This post is the third of a series of three posts written by Julien Jacqmin. Julien Jacqmin is a PhD student in Economics from the Economics School of Louvain, and is affiliated with the CEREC/Université Saint-Louis – Brussels. Julien’s dissertation is on the economics of education/science and on higher education policy. As an expert on these questions, he is well equipped to analyze the ins and outs of MOOCs. The first post gives a broad introduction to MOOCs; the second post examines five various business models that could sustain the development of MOOCs.
In the previous posts (here and here), we mainly looked at MOOCs from the perspective of their providers. What about the students’ point of view? What makes MOOCs so attractive to them? Well, the most obvious answer is their cost. First, it is free to access them and, second, students don’t have to make any effort to reach the classroom, as it comes to them!
If you think a little bit, most of these aspects where already available since Gutenberg or, at least, the first public library. No, the main innovation brought to distance learning by MOOCs where possible thanks to the web 2.0 technologies. They allow people to interact cooperatively together on the web, and learn from these interactions! So far, these peer reviewed and collaborative efforts are mainly done via Internet forums and chat sessions.
How effective these tools are at improving each student’s learning outcome is still an unknown. To my knowledge, it is too early to say and no comprehensive qualitative and quantitative studies have been done. Based on my own experience with MOOCs, one concern is about the way people cooperate in their crowd sourced interactions. Changes in the mentality of students might take some years. As argued by Algan et al (2013), it will in large part depend on the previous teaching practices followed by the students while at school, and especially whether they have been used to work in group at a young age. Future technological breakthroughs might also facilitate this cross-learning.
Another pedagogical advantage of MOOCs is to be, to some extent at least, adaptable to the student level. This student-centered approach can play a key role especially for remedial or introductory classes, which aim at leveling up the students academic level to a certain threshold. Thanks to artificial intelligence, computer programs can now be developed such that students can go further in the material being studied only under certain conditions, like for a video game. For example, the student will only have access to the material of the next class if he was able to show that he has attained some minimal level of understanding, as measured by quizzes for example. This possibility to give directly feedbacks to students about their progress was in large part impossible due to the massification of higher education. Technological evolutions might allow to reverse this curse. However, this technology might only be adequate for some type of classes where the content is highly cumulative in nature.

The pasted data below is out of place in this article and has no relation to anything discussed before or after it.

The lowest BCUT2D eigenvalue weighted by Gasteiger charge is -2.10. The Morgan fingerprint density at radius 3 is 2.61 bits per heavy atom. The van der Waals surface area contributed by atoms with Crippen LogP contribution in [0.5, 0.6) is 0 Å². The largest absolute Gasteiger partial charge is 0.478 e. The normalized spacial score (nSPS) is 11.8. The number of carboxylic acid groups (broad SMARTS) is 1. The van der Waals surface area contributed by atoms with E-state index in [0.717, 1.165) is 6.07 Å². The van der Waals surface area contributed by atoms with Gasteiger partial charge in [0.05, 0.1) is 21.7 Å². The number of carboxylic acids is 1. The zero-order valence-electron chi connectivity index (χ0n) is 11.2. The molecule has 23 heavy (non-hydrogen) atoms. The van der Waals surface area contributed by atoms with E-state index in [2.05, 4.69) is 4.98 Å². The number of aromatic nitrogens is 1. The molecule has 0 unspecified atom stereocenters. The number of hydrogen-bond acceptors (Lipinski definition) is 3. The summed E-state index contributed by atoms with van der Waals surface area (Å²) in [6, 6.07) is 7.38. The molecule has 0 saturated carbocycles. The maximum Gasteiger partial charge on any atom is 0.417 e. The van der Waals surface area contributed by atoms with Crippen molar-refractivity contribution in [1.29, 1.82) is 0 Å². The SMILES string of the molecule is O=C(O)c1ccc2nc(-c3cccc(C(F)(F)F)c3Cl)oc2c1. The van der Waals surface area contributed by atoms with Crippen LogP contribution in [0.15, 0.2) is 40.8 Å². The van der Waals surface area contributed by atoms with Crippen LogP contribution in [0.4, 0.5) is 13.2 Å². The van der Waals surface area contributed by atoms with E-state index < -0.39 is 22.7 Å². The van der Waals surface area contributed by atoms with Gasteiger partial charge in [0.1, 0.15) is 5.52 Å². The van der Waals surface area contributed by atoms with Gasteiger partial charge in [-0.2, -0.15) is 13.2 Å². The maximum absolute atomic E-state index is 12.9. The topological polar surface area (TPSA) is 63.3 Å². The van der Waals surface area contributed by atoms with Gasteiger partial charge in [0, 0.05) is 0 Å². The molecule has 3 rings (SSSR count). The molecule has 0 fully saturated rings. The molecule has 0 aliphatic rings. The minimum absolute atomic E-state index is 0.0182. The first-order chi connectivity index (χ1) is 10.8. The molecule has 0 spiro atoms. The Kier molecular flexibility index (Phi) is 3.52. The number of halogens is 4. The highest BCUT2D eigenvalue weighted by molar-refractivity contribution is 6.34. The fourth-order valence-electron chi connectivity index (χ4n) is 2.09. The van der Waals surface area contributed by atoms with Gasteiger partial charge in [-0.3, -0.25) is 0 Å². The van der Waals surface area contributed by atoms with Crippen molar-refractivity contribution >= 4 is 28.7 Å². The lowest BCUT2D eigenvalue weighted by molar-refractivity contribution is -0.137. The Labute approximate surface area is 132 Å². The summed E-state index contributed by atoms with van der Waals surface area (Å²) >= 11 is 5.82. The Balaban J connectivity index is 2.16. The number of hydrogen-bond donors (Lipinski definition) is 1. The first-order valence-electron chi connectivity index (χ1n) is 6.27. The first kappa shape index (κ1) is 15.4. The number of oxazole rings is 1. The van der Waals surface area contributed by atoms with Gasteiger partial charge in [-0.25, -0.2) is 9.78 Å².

A final aspect that could help the advent of the MOOCs is not directly dependent on them but rather depends on its users. A colleague of mine, who is both a social psychologist and a higher education pedagogue, was telling me about a conference where he was going to and that dealt with the specific learning traits of the youth of today. The main conclusions were that, compared with let’s say twenty years ago, students are really good at multitasking but have a hard time concentrating for a long period on the same thing. This could bring a comparative advantage to MOOCs unless the pedagogical approach followed in the traditional higher education sector decides to adapt itself to this new phenomenon. However, note that I wouldn’t go as far as saying that Darwinian forces will push the emergence of MOOCs!
I believe that neither the educational technology nor the business model of MOOCs are ready to make it the next big thing that people talk about in the higher education sector. New pedagogical technologies will need to be developed to compensate for the lack of university experience, you know, drinking beers in a park with your friends and re-building together a new world from scratch. Well, so far, they cannot be replicated online and it will probably never be so. However, I am convinced that MOOCs can bring something else which is not there yet but will surely soon arise. Next to this, a sustainable economic model will be needed. Users will also need to get used to this new teaching approach and learn how to take advantage of it. As discussed in my previous blog entry, this is certainly not going to be a sinecure.
In the light of this discussion, what should universities now do? Here again, caution is needed. I think that, unless if they sit on a close to never ending pot of gold, they should rather invest millions in improving what they are now doing. This is too risky an investment, especially for most European universities, which are under budgetary pressure due to the European public finance crisis and the difficulty/impossibility to receive funding from private sources. Improving success rates and adapting classes to increasing their learning outcomes are more urgent matters. But this doesn’t mean that they shouldn’t keep an eye on what’s going in the MOOC arena, as new technologies could soon arise and in fine change the way the higher education system work. In that respect, the partnership that UCL just concluded with edX looks like a wise move. As to whether this is the beginning of a new era, time only will tell!